Good architectural layering, and Bzr 1.1

Wednesday, January 9th, 2008

I completely failed to blog the release of Bzr 1.0 last year, but it was an excellent milestone and by all accounts, very well received. Congratulations to the Bazaar community on their momentum! I believe that the freeze for 1.1 is in place now so it’s great to see that they are going to continue to deliver regular releases.

I’ve observed a surge in the number of contributors to Bazaar recently, which has resulted in a lot of small but useful branches with bugfixes for various corner cases, operating systems and integrations with other tools. One of the most interesting projects that’s getting more attention is BzrEclipse, integrating Bzr into the Eclipse IDE in a natural fashion.

I think open source projects go through an initial phase where they work best with a tight group of core contributors who get the basics laid out to the point where the tool or application is usable by a wider audience. Then, they need to make the transition from being “closely held” to being open to drive-by contributions from folks who just want to fix a small bug or add a small feature. That’s quite a difficult transition, because the social skills required to run the project are quite different in those two modes. It’s not only about having good social skills, but also about having good processes that support the flow of new, small contributions from new, unproven contributors into the code-base.

It seems that one of the key “best practices” that has emerged is the idea of plug-in architectures, that allow new developers to contribute an extension, plug-in or add-on to the codebase without having to learn too much about the guts of the project, or participate in too many heavyweight processes. I would generalize that and say that good design, with clearly though-through and pragmatic layers, allow new contributors to make useful contributions to the code-base quickly because they present useful abstractions early on.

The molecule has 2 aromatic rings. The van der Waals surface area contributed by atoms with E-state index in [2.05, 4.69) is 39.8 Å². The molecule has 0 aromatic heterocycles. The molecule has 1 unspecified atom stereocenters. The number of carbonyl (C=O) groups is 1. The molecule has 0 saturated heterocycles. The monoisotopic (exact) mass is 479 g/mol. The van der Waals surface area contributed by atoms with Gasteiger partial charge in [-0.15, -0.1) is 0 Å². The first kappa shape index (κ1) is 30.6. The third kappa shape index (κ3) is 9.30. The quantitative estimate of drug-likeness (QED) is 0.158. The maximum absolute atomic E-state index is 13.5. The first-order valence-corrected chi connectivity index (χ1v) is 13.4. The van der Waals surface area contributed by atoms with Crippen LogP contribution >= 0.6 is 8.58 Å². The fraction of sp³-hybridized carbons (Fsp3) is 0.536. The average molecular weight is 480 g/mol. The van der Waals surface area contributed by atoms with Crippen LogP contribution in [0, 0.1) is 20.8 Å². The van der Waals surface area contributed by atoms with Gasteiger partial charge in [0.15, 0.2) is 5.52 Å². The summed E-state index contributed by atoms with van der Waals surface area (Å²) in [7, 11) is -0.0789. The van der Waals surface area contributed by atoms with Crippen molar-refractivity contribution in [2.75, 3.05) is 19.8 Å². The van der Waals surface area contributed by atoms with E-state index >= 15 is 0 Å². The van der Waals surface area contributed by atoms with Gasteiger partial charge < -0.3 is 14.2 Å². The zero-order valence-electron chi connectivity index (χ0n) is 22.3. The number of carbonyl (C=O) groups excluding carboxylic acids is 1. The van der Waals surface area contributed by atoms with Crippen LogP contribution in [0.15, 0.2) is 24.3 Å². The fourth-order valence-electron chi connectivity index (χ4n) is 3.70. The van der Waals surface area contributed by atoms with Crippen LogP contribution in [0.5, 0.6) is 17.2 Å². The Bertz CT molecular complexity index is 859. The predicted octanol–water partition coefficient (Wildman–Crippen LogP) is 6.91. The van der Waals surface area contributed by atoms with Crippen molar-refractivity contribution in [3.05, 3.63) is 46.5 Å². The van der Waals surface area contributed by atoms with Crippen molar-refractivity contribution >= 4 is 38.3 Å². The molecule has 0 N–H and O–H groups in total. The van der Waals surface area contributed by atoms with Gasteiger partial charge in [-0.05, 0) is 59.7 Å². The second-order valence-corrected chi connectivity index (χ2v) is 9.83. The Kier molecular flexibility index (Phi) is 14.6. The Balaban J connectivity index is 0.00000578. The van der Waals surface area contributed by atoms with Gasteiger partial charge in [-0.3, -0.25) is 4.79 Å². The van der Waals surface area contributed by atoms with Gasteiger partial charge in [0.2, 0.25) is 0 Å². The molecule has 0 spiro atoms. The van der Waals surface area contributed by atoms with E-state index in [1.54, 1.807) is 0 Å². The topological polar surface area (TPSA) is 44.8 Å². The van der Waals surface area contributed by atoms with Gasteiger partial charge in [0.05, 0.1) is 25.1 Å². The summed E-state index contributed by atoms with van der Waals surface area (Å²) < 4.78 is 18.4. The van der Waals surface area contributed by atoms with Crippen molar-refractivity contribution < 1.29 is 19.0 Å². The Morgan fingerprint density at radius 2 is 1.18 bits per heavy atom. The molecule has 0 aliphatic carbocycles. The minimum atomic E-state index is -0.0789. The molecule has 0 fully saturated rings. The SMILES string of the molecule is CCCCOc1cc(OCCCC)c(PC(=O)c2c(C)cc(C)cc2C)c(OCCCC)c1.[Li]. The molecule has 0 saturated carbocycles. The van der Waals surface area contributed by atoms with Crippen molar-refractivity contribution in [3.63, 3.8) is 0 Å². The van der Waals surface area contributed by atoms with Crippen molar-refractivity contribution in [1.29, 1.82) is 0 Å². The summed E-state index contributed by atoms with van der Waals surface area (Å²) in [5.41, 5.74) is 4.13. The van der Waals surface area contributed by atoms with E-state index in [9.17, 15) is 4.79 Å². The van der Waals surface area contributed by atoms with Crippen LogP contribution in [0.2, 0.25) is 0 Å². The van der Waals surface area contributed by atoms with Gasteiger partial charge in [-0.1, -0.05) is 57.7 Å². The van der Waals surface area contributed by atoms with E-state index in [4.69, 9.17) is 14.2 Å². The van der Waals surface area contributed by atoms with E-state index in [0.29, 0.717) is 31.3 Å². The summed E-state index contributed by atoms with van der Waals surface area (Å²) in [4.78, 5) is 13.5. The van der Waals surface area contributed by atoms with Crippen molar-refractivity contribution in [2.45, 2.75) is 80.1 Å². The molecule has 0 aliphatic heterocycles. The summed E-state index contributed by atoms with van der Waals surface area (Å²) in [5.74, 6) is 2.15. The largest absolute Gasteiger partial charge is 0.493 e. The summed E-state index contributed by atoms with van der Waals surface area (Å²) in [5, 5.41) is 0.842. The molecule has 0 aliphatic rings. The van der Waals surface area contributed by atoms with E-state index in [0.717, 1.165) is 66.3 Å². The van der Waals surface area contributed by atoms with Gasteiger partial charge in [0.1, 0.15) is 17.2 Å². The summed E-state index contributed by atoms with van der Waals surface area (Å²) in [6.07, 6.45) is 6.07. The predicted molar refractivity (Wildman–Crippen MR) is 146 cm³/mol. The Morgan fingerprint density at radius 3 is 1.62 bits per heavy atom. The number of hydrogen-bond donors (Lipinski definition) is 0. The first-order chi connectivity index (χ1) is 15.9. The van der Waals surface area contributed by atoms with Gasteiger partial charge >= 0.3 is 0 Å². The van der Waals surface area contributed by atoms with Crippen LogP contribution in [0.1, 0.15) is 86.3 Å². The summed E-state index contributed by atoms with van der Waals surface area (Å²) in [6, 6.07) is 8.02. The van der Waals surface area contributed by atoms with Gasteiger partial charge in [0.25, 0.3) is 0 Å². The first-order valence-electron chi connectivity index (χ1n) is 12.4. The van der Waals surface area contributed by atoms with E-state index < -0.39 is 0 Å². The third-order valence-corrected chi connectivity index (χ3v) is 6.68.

Firefox really benefited from their decision to support cross-platform add-ons. I’m delighted to hear that OpenOffice is headed in the same direction.

Bazaar is very nicely architected. Not only is there a well-defined plug-in system, but there’s also a very useful and pragmatic layered architecture which keeps the various bits of complexity contained for those who really need to know. I’ve observed how different teams of contributors, or individuals, have introduced whole new on-disk formats with new performance characteristics, completely orthogonally to the rest of the code. So if you are interested in the performance of status and diff, you can delve into working tree state code without having to worry about long-term revision storage or branch history mappings.

Layering can also cause problems, when the layers are designed too early and don’t reflect the pragmatic reality of the code. For example, witness the “exchange of views” between the ZFS folks and the Linux filesystem community, who have very different opinions on the importance and benefits of layering.

Anyhow, kudos to the Bazaar guys for the imminent 1.1, and for adopting an architecture that makes it easier for contributors to get going.

12 Responses to “Good architectural layering, and Bzr 1.1”

  1. gord allott Says:

    plugins can be fun but in the end you just end up with software thats not peer reviewed being part of the ‘core’ system (even if its not distrabuted with the system, such as everyone and their cat saying you *have* to have extension x if you use firefox). i think a better system is to allow for plugins/extensions but try and get them into the mainline development process once they become serious.

  2. Andy Price Says:

    (Allow me to play devil’s advocate for a moment) One argument is that more functionality should be encapsulated in libraries that any application can make use of and anything that isn’t user-interface specific should be relocatable and reusable. By breaking out functionality into libraries packages are kept small and manageable and follow the UNIX philosophy closer. Conversely the plug-in model could be a way of saying “I built too much functionality into my core application and now I need to add complexity (the plug-in system) to my application in order to make it act like a library.” Many smaller libraries which do one thing well could arguably increase contributions by reducing complexity and therefore lowering the barrier to entry. It’s just a thought and I don’t feel strongly either way but it’s an area I find very interesting.

    Mark Shuttleworth says: Good point! I think this is why there’s a strong emphasis on libbzr, which makes it straightforward to embed Bazaar into any Python-based application. Some folks have talked about a C implementation too but I don’t think anyone has felt it necessary yet.

  3. Kevin Menard Says: